From the refiners to the truckstops, adequate supply of ultra low sulfur diesel (ULSD) persist a full day after the Environmental Protection Agency’s (EPA) mandate it must make up 80% of the highway diesel imported and produced by U.S. refiners went into effect.

June 1 also marked the first day retail outlets must label its on-highway diesel pumps as either ULSD or low sulfur, with the ULSD label stating that ULSD is required for 2007 and later highway vehicles and engines but is recommended for all diesel engines. The low sulfur diesel label, by contrast, warns that it’s prohibited for use in 2007 or later engines.

According to Charlie Dresna, director of technical advocacy activities for the National Petrochemical & Refiners Assn. (NPRA), the June 1 deadline marks an important milestone for refiners – one the industry has prepared for since EPA completed its ULSD program in early 2001. In a 2005 pre-compliance report, refiners indicated that by June 1 this year, it expected 90% of its highway diesel it imports or produces to be ULSD— exceeding the EPA’s requirement.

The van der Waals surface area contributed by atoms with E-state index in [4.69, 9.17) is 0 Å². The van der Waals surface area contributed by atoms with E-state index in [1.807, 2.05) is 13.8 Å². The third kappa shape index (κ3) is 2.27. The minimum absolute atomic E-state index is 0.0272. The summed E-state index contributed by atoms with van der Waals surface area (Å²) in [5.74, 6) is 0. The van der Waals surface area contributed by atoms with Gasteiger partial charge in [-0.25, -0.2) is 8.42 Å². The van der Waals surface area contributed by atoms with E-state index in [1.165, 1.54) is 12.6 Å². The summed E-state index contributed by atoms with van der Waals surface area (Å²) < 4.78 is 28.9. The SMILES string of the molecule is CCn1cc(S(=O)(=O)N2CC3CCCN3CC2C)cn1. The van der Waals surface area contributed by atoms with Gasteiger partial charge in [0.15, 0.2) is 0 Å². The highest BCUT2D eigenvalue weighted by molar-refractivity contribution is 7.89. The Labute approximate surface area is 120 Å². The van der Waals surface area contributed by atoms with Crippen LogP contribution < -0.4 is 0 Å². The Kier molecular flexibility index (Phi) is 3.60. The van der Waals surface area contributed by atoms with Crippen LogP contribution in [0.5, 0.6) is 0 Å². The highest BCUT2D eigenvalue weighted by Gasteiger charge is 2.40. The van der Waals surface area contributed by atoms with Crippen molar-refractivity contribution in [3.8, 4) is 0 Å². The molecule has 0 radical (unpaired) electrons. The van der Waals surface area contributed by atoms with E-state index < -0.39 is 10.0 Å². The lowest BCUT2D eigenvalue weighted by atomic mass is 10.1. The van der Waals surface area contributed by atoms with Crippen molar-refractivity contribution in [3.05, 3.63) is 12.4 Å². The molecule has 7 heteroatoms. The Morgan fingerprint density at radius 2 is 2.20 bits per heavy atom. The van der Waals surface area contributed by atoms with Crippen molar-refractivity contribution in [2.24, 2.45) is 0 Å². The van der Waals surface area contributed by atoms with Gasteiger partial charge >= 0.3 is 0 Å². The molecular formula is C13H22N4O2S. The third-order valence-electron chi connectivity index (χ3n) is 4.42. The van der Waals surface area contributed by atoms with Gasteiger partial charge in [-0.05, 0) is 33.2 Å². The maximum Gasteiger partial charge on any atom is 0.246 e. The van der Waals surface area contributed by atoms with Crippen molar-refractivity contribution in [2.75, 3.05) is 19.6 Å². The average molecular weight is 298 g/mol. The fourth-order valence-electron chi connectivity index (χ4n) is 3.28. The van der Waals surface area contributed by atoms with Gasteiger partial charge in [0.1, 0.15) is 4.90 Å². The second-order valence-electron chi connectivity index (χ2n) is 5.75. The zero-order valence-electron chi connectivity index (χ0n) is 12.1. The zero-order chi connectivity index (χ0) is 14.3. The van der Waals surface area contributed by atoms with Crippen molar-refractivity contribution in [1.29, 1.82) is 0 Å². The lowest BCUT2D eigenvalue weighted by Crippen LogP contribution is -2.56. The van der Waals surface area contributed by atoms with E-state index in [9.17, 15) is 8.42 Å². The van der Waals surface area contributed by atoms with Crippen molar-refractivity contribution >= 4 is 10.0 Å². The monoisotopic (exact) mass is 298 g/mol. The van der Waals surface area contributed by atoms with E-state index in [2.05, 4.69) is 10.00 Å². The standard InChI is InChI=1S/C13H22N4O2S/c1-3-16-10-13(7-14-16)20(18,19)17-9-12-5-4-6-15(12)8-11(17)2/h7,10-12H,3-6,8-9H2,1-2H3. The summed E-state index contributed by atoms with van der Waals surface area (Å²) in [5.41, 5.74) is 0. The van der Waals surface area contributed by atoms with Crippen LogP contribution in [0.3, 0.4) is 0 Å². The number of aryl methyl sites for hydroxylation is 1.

“[The June 1 deadline] is not a time to say that the sky is falling, but to learn and see where the problems are that we didn’t anticipate,” Dresna told FleetOwner. “Given the fact that a real [ULSD spec] doesn’t have to be at market until mid-fall, everyone should be and is using this time to work out the kinks and see where the pitfalls might be and work so when the final compliance date arrives (Oct. 15), the [ULSD] will come out of the nozzle.”

In spite of all the preparation of refiners, plenty of potential remains for ULSD to be contaminated as it travels from refinery to terminals and on to retail pumps at truck stops and other locations. ULSD’s sulfur content is supposed to be limited to 15 parts per million (ppm) or less, versus today’s low sulfur spec of 500 ppm. Yet ULSD remains vulnerable to losing its status if it picks up enough residual sulfur to exceed the 15 ppm limit during shipment to the pump, before the driver fills up.

“NPRA continues to have concerns that this rule would have an impact on supply on a going-forward basis,” Dresna said.

The National Assn. of Truck Stop Operators (NATSO) is also watching for distribution and contamination problems. “We remain concerned that there will be challenges, including supply disruptions, during the transition period and following the retail implementation deadline,” stated NATSO president & CEO Lisa Mullings.

By Oct. 15 all retailers that choose to carry ULSD must meet its specs. This means ensuring that its fuel storage tanks must be flushed of excess sulfur accumulated from low sulfur diesel so that ULSD-spec diesel leaves the nozzle. Consequently, retailers probably won’t start marketing ULSD until mid-October to ensure that the terminals distribute an adequate supply, NATSO said.

“Once a truckstop has invested the time and expense to transition a tank to ULSD, it cannot easily switch back and forth between the products,” Mullings said.